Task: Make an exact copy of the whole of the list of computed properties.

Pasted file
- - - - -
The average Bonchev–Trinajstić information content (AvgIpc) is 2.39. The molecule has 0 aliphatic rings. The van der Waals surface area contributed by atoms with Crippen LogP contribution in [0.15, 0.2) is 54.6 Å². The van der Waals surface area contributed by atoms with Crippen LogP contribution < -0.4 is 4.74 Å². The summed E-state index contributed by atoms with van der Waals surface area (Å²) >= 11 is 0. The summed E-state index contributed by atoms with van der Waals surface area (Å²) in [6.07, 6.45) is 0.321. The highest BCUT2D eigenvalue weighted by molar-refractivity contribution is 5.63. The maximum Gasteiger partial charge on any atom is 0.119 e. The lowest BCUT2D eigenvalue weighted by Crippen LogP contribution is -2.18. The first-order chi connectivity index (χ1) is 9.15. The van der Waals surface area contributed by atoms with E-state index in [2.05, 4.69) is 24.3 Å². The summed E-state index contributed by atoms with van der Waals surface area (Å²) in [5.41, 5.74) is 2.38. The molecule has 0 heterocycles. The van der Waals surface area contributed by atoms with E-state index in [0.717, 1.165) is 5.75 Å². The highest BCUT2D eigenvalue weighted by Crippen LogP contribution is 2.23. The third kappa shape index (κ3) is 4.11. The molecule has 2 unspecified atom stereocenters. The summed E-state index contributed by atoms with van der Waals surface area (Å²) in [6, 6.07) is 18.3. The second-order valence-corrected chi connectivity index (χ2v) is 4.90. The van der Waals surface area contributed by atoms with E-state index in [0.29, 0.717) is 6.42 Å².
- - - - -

The average Bonchev–Trinajstić information content (AvgIpc) is 2.39. The molecule has 0 aliphatic rings. The van der Waals surface area contributed by atoms with Crippen LogP contribution in [0.15, 0.2) is 54.6 Å². The van der Waals surface area contributed by atoms with Crippen LogP contribution < -0.4 is 4.74 Å². The summed E-state index contributed by atoms with van der Waals surface area (Å²) >= 11 is 0. The summed E-state index contributed by atoms with van der Waals surface area (Å²) in [6.07, 6.45) is 0.321. The highest BCUT2D eigenvalue weighted by molar-refractivity contribution is 5.63. The maximum Gasteiger partial charge on any atom is 0.119 e. The lowest BCUT2D eigenvalue weighted by Crippen LogP contribution is -2.18. The first-order chi connectivity index (χ1) is 9.15. The van der Waals surface area contributed by atoms with E-state index in [2.05, 4.69) is 24.3 Å². The summed E-state index contributed by atoms with van der Waals surface area (Å²) in [5.41, 5.74) is 2.38. The molecule has 0 heterocycles. The van der Waals surface area contributed by atoms with E-state index in [0.717, 1.165) is 5.75 Å². The highest BCUT2D eigenvalue weighted by Crippen LogP contribution is 2.23. The third kappa shape index (κ3) is 4.11. The molecule has 2 unspecified atom stereocenters. The summed E-state index contributed by atoms with van der Waals surface area (Å²) in [6, 6.07) is 18.3. The second-order valence-corrected chi connectivity index (χ2v) is 4.90. The van der Waals surface area contributed by atoms with E-state index in [0.29, 0.717) is 6.42 Å².